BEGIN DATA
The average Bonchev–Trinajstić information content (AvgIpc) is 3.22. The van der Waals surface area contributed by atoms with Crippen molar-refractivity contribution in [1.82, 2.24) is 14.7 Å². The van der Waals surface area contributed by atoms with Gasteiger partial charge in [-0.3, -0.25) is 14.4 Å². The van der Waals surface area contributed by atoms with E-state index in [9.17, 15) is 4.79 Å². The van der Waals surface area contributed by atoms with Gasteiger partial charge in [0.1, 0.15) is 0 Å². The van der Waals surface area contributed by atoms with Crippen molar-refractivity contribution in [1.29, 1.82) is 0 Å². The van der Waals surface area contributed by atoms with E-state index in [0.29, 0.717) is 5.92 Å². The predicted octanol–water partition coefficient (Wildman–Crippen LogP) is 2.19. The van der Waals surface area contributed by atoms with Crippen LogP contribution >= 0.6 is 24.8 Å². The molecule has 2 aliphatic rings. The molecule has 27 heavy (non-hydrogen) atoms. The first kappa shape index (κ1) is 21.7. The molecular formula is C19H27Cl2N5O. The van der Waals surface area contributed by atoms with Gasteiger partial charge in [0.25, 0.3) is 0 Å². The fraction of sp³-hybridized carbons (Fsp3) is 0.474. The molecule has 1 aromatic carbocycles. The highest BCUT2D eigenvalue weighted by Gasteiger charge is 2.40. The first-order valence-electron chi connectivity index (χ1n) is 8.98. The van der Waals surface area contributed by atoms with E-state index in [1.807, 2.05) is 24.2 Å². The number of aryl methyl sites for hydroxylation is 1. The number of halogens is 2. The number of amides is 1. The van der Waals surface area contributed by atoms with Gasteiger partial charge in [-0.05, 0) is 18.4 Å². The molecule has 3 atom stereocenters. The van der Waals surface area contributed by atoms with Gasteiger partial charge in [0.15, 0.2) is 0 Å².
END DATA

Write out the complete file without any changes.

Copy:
The average Bonchev–Trinajstić information content (AvgIpc) is 3.22. The van der Waals surface area contributed by atoms with Crippen molar-refractivity contribution in [1.82, 2.24) is 14.7 Å². The van der Waals surface area contributed by atoms with Gasteiger partial charge in [-0.3, -0.25) is 14.4 Å². The van der Waals surface area contributed by atoms with E-state index in [9.17, 15) is 4.79 Å². The van der Waals surface area contributed by atoms with Gasteiger partial charge in [0.1, 0.15) is 0 Å². The van der Waals surface area contributed by atoms with Crippen molar-refractivity contribution in [1.29, 1.82) is 0 Å². The van der Waals surface area contributed by atoms with E-state index in [0.29, 0.717) is 5.92 Å². The predicted octanol–water partition coefficient (Wildman–Crippen LogP) is 2.19. The van der Waals surface area contributed by atoms with Crippen LogP contribution >= 0.6 is 24.8 Å². The molecule has 2 aliphatic rings. The molecule has 27 heavy (non-hydrogen) atoms. The first kappa shape index (κ1) is 21.7. The molecular formula is C19H27Cl2N5O. The van der Waals surface area contributed by atoms with Gasteiger partial charge in [0.25, 0.3) is 0 Å². The fraction of sp³-hybridized carbons (Fsp3) is 0.474. The molecule has 1 aromatic carbocycles. The highest BCUT2D eigenvalue weighted by Gasteiger charge is 2.40. The first-order valence-electron chi connectivity index (χ1n) is 8.98. The van der Waals surface area contributed by atoms with E-state index in [1.807, 2.05) is 24.2 Å². The number of aryl methyl sites for hydroxylation is 1. The number of halogens is 2. The number of amides is 1. The van der Waals surface area contributed by atoms with Gasteiger partial charge in [-0.05, 0) is 18.4 Å². The molecule has 3 atom stereocenters. The van der Waals surface area contributed by atoms with Gasteiger partial charge in [0.15, 0.2) is 0 Å².